One of the biggest annoyances was moving things around. Similar to the original game, when you pick something up it's smack in the middle of your view, which sometimes makes it difficult to see around to move and line it up for the drop. They didn't learn from Thief II about holding it lower and making it translucent. (Maybe it was Deus Ex that made the object transluscent.) Also, there was no way to rotate it (that I ever learned of.) There were several times I wanted to stand a barrel on end. If it ever fell over it was almost impossible to stand it back up. I would have to drop it half-onto something and hope that it would fall onto its base. That got pretty old fairly quickly.
Yet, there's one puzzle where you have to defend yourself with drone guns on tripods. They're fairly easy to knock over, and the AI knows to do that. I never would have figured this out on my own, but the walkthru pointed out that when you pick them up they snap back to upright, so you can reset them. That inconsistency annoyed me.
There's a lot more story to this game than most FPS'. As I mentioned earlier, this is a dystopia, and you're part of the resistance movement. You meet a lot of NPCs and several named characters. And near the end you spend a lot of time running around to rescue some of the main characters. We are now allied with some aliens and you have a few encounters with them. As the story moves along the insurgency expands and there's all-out war in the city. So you see the same square from earlier, but it's now mostly rubble.
The voice acting was top notch. I recognized Robert Culp and Robert Guillaume. I didn't recognize the names of the others, but they're done well.
Some bits were done better than the original. For example, in the first one I almost never made it to one of the emplaced weapons without first having to clear out all the bad guys. This time, several weapons were placed so that I could actually use them without getting cut to shreds. Similar to the first one, there were multiple times I saw groups of AI fighting each other. Those small incidents add quite a bit of life to the game for me.
Some of the enemy vehicles were interesting. As seems to be common in today's sci-fi, they gave them very animal-like qualities. There's a flying contraption with a faux-ducted fan to keep it aloft that has fins on the side that make it look sort of like a whale in the air. And they have walkers with long, spindly, spider-like legs. Both were tough and required me getting shot to bits several times while getting reloads from the case left out in the open.
This was another game where, for the most part, ammo and health were in locations that made sense. But every once in awhile you were out in the middle of nowhere fighting tough monsters and the level designers had to give in and scatter some goodies around.
Also, another game with a flashlight with limited batteries, but self-rechargable. It recharges substantially quicker than Far Cry's, though, so there's less waiting around for it. One thing I noticed that these guys did with it is they tried to determine the distance of something close to the center of the beam. Then they focused it based on that. So it worked well close-in and wide-angle. But it also worked well at a distance, when it was focused tight.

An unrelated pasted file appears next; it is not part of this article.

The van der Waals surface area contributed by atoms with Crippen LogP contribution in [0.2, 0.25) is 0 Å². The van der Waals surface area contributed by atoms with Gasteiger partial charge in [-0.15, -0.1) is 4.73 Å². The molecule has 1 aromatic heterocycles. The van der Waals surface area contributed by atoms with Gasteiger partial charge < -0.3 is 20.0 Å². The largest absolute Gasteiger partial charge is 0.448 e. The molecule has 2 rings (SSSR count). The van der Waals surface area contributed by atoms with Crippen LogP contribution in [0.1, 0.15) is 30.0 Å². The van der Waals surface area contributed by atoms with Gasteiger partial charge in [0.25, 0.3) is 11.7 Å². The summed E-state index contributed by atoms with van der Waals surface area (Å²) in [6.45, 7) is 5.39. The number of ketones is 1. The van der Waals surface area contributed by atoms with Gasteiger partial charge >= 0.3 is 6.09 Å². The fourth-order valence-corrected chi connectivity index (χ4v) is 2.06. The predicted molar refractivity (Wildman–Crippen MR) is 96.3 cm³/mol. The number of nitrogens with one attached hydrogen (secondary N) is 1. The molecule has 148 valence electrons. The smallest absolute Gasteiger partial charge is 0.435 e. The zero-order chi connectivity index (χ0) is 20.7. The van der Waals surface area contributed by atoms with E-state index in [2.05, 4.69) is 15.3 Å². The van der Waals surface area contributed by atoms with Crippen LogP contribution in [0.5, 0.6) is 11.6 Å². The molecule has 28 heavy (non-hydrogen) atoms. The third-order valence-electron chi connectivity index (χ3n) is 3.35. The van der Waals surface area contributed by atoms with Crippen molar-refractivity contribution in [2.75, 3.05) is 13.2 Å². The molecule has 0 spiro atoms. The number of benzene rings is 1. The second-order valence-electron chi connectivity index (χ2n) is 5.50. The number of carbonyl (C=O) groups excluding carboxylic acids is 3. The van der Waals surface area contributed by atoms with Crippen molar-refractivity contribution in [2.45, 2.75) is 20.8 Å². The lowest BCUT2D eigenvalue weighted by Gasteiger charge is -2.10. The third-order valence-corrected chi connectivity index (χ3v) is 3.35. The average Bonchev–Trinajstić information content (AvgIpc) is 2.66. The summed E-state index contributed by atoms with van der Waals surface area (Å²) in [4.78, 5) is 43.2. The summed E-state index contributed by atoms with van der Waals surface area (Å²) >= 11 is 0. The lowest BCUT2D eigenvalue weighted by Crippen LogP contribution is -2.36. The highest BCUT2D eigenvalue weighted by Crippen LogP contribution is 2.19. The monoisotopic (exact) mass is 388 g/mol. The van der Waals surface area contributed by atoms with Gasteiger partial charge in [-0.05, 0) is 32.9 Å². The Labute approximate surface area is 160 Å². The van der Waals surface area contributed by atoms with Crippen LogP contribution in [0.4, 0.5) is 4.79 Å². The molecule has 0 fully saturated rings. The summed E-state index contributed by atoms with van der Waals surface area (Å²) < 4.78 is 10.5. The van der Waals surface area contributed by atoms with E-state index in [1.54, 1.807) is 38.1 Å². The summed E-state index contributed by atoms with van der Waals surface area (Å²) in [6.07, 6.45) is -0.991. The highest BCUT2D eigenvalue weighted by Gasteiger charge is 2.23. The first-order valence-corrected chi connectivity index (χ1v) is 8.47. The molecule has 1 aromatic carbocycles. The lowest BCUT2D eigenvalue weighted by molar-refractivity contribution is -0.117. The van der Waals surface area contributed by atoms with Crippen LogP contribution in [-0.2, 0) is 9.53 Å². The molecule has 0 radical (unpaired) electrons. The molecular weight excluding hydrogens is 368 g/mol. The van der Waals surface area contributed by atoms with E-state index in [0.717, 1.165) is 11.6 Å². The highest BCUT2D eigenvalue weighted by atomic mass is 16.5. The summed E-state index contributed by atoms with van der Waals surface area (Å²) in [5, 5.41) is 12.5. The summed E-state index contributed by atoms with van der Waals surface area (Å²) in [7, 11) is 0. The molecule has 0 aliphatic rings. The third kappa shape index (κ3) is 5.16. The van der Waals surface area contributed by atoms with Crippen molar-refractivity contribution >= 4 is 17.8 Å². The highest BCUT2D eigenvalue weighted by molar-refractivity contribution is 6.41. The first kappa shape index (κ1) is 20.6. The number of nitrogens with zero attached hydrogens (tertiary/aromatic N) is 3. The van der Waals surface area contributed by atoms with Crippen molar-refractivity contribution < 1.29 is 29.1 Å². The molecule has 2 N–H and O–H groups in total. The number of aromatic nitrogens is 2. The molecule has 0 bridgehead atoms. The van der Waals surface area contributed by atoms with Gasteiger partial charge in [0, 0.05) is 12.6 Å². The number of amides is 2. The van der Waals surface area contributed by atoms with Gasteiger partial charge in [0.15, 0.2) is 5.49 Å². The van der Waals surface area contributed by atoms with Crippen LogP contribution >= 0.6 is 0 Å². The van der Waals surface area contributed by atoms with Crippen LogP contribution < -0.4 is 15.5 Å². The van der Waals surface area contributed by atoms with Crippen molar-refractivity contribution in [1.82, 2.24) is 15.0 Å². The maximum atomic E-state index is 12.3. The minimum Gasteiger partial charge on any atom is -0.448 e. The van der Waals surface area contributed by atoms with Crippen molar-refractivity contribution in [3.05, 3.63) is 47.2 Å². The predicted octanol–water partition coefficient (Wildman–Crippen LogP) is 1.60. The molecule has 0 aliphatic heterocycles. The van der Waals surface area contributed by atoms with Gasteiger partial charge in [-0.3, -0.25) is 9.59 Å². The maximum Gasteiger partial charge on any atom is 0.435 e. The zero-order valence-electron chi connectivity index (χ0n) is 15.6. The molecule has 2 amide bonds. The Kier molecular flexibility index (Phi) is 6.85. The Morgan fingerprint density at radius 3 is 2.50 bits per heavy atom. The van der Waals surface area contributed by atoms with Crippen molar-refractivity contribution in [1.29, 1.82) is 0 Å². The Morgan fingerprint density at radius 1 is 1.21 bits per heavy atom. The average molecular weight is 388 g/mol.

A lot of the same monsters from the original. Headcrabs, though not nearly as many as I remember. I guess there was one small section where there were a bunch of them to clear out. They did introduce a new super-headcrab variety. Barnacles, again. Most of the time I spotted them prior to getting sucked up into them. They had a few puzzles where you give them something unpalettable to get them out of the way, which kind of tickled me. Or, give them a barrel of fuel and light it off as it was going up. :-)
Some new monsters, like a leaping thing. That one was mildly annoying, though mostly in a good way. They didn't allow me to sit back and snipe. A coupla times they were able to sneak up behind me which I didn't like. I just realized that it didn't have a landing sound. That probably would have helped a lot. There was also a sniper bad guy who was kinda cool. He had a laser sight, and it was kind of neat to watch him scan around for a target, and then snap to one.
The weapons were mostly pretty good. They didn't let you carry much ammo for the RPG, so it rarely was much of a factor. I do remember a few situations where I would have liked having the moderate zoom of Far Cry. I only used the crossbow a few times. I don't really remember a puzzle that required it.
The Gravity Gun was kind of interesting. Being able to drag boxes, health, etc towards you was useful occasionally. And zapping cars out of the way in a coupla puzzles was mildly amusing. In the haunted town level there's very little ammo. So for a big part of the level I ran around with a sawblade held in the gun. That was kinda cool, but it was also kind of annoying. First, the sound got old fairly quickly. And then as you maneuvered around, the thing you were carrying would scrape and bang against stuff, making a lot of noise. And, it was right in the center of your field of view, again, so it got in the way sometimes. And sometimes you'd drop it.
The ending was pretty similar to the last one, in a way. I won't give it away here, but they did have one interesting effect before the final monologue.
I only had to use the walkthru a few times. One had to do with a firefight where you use turrets to defend multiple entrances. This was where I learned that turrets righted themselves when you pick them up. That puzzle is impossible without that tidbit of knowledge. Another was when you're fighting striders. I ran around that area several times and I don't know if I ever would have found path to the other part of the map. Plus maybe a coupla others, like where I overlooked a turn several times.
I picked up a great gameplay idea from the walkthru. There's one spot where you need to find three car batteries in order to power a door to open. They make one obvious, right next to the terminal. Another is in the next room, also pretty obvious. But here's the smart bit. For the last one they hid three more batteries around the encampment, instead of just one. One is logical and the other two are kind of random. I happened to find one of the random ones on a whim and was thinking that it was too well hidden and that I had simply gotten lucky. Now that I know there are others I'm thinking that was okay.
Play time: Approx 40 hours in 15 days.
On my brother's Game Total Value Scale, Heavy Threat of Sleep Loss. Didn't have the impact of the original, but a good game.